Feeling confident, Mr Blue-Shirt ran through his now well-rehearsed pitch with Federico the very business-like owner. Yes, he shipped goods between Italy and the UK; yes he’d be happy to do a one-off private job; yes, he could do it for somewhere close budget. By this stage, Mr Blue-Shirt could happily have leant across the paper-strewn desk and planted a kiss on Federico’s deeply tanned cheek. But then the killer blow: he just didn’t have the storage capacity. Mr Blue-Shirt inhaled, closed his eyes and tried to organise his face into a smile before thanking Federico and taking his leave. “But you can try my friend Antonio in Porto Potenza Picena. He regularly ships stuff between the UK and Italy, and I don’t think his yard is full.” Clutching Antonio’s business card in one hand, he waved Federico a grateful farewell with the other as he clambered back into the van. “Mi hai salvato la vita!” he called as he crunched it into gear and sped off to Antonio’s yard.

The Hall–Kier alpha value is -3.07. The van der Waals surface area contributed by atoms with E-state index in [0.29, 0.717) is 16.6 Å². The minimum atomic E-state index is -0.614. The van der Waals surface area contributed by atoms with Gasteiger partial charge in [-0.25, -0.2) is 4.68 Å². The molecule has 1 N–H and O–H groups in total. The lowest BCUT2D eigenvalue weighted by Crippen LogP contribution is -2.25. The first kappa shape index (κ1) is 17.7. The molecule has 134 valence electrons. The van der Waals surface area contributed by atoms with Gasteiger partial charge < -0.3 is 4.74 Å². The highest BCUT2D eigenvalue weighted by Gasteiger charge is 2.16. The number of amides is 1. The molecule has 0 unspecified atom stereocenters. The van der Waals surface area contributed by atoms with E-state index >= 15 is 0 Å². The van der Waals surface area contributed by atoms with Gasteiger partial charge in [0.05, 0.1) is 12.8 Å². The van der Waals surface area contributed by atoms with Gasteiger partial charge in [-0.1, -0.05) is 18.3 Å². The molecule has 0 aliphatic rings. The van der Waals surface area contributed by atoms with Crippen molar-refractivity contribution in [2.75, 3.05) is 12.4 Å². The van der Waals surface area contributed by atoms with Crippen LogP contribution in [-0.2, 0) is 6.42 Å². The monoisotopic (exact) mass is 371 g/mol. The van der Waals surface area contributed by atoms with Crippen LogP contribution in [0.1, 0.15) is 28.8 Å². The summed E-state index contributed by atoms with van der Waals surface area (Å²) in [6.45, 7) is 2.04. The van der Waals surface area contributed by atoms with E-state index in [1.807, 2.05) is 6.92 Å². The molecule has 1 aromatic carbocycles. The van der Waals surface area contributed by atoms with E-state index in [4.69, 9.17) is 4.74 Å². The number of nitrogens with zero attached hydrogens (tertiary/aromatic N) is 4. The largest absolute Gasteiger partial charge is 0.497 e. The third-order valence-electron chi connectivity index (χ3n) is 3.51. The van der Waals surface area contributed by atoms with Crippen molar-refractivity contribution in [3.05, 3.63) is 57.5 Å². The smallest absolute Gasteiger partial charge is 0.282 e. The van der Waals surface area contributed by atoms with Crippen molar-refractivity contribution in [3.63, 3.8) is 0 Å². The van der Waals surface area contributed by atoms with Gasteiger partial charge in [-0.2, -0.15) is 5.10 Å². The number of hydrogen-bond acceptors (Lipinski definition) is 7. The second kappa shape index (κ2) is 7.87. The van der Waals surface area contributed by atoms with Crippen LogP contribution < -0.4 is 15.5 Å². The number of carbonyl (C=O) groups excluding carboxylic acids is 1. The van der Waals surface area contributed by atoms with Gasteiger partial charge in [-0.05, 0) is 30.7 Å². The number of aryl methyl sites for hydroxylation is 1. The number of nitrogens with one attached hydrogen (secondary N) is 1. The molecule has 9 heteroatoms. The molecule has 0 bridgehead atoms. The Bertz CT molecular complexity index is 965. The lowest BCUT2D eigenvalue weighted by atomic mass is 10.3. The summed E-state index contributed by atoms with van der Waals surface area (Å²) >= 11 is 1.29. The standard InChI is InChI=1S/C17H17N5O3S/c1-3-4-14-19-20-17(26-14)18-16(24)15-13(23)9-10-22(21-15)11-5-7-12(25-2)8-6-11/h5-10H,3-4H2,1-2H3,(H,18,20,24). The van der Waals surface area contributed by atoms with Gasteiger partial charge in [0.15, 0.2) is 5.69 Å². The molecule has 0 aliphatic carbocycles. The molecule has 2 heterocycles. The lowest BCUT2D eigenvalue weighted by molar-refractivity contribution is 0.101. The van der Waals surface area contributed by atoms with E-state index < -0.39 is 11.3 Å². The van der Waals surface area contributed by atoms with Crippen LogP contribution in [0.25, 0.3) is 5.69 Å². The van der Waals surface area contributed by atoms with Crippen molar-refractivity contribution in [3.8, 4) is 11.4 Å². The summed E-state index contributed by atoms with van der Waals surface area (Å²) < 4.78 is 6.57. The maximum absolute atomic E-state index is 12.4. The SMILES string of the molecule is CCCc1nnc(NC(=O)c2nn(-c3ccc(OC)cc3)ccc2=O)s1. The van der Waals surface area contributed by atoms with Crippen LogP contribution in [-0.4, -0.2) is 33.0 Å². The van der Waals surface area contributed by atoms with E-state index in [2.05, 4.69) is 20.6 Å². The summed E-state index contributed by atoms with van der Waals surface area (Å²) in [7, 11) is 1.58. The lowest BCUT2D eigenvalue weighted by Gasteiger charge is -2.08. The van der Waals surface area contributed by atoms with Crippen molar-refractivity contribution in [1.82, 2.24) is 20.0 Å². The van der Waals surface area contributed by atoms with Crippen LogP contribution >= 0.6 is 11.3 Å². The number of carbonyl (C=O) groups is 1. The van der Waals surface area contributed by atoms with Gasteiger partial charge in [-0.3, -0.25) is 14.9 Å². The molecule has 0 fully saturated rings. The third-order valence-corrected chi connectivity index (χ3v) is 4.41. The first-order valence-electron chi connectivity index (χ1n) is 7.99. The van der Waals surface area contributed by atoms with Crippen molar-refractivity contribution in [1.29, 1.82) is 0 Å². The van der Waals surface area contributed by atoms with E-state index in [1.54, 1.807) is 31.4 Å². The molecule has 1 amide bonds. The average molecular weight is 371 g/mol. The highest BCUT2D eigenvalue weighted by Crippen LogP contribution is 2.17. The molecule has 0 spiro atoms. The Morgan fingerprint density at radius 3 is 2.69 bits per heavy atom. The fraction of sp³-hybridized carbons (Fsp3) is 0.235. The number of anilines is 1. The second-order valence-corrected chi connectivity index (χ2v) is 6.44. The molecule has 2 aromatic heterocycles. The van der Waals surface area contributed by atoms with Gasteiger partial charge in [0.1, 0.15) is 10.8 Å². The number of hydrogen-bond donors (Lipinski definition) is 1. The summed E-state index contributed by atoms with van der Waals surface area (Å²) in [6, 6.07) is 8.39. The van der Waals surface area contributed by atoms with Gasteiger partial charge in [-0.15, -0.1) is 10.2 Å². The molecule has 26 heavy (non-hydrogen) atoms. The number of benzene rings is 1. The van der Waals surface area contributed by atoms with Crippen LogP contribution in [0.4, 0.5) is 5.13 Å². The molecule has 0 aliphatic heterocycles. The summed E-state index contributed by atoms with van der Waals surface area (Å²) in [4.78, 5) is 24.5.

Bingo! Antonio could do the lot; he even had a shipping agent in the UK who could organise that end of the journey. But the clincher was that he could also store the container at a very modest monthly rent, and so they shook hands on the deal there and then. Mr Blue-Shirt’s relief was palpable when over dinner that evening he told me how helpful Antonio had been, and how reassured he had been by Antonio’s genial manner as well as his forces background: something which always creates an instant bond and a sense of trust. Over the following days, Antonio proved to be as good as his word and all the necessary documents were provided and information exchanged; the crane was hired, the truck booked, the container shifted and finally placed onto a goods train at a railhead somewhere in the depths of Leicestershire. From there it has doubtless been lifted and lowered, cross-loaded, stacked and shunted about countless times as part of that giant continental game of container draughts, for its trans-European trek, which will end at the railhead in Pescara, some 100km south of us, will have taken over two weeks by the time it is driven back up to Antonio’s yard in the next day or so. And Mr Blue-Shirt will finally be re-united with his much-missed forging tools. Now he just needs that forge to put them in. How difficult can it be…?